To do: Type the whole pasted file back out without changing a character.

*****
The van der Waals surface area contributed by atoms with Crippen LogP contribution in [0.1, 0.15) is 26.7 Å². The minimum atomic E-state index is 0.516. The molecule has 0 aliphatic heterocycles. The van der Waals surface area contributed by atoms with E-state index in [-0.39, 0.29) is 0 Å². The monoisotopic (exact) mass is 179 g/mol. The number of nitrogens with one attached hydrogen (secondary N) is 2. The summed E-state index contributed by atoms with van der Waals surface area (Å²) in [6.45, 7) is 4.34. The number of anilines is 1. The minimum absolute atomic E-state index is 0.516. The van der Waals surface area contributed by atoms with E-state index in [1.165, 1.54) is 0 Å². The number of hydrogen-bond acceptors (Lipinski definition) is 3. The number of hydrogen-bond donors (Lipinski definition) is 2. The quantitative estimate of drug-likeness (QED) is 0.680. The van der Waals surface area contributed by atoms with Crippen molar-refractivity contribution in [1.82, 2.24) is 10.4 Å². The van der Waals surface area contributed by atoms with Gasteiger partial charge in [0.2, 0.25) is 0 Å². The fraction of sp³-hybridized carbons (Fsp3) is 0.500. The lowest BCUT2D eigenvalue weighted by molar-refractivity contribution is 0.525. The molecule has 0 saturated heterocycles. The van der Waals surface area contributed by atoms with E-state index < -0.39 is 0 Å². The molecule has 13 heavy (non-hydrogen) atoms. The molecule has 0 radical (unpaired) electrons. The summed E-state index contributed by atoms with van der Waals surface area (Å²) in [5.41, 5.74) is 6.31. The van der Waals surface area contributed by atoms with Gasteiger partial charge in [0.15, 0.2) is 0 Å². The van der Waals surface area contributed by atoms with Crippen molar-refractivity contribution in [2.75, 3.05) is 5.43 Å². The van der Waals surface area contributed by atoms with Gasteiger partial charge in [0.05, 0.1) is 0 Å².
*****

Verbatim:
The van der Waals surface area contributed by atoms with Crippen LogP contribution in [0.1, 0.15) is 26.7 Å². The minimum atomic E-state index is 0.516. The molecule has 0 aliphatic heterocycles. The van der Waals surface area contributed by atoms with E-state index in [-0.39, 0.29) is 0 Å². The monoisotopic (exact) mass is 179 g/mol. The number of nitrogens with one attached hydrogen (secondary N) is 2. The summed E-state index contributed by atoms with van der Waals surface area (Å²) in [6.45, 7) is 4.34. The number of anilines is 1. The minimum absolute atomic E-state index is 0.516. The van der Waals surface area contributed by atoms with E-state index in [1.165, 1.54) is 0 Å². The number of hydrogen-bond acceptors (Lipinski definition) is 3. The number of hydrogen-bond donors (Lipinski definition) is 2. The quantitative estimate of drug-likeness (QED) is 0.680. The van der Waals surface area contributed by atoms with Crippen molar-refractivity contribution in [1.82, 2.24) is 10.4 Å². The van der Waals surface area contributed by atoms with Gasteiger partial charge in [0.2, 0.25) is 0 Å². The fraction of sp³-hybridized carbons (Fsp3) is 0.500. The lowest BCUT2D eigenvalue weighted by molar-refractivity contribution is 0.525. The molecule has 0 saturated heterocycles. The van der Waals surface area contributed by atoms with E-state index < -0.39 is 0 Å². The molecule has 13 heavy (non-hydrogen) atoms. The molecule has 0 radical (unpaired) electrons. The summed E-state index contributed by atoms with van der Waals surface area (Å²) in [5.41, 5.74) is 6.31. The van der Waals surface area contributed by atoms with Gasteiger partial charge in [0.15, 0.2) is 0 Å². The van der Waals surface area contributed by atoms with Crippen molar-refractivity contribution in [2.75, 3.05) is 5.43 Å². The van der Waals surface area contributed by atoms with Gasteiger partial charge in [0.05, 0.1) is 0 Å².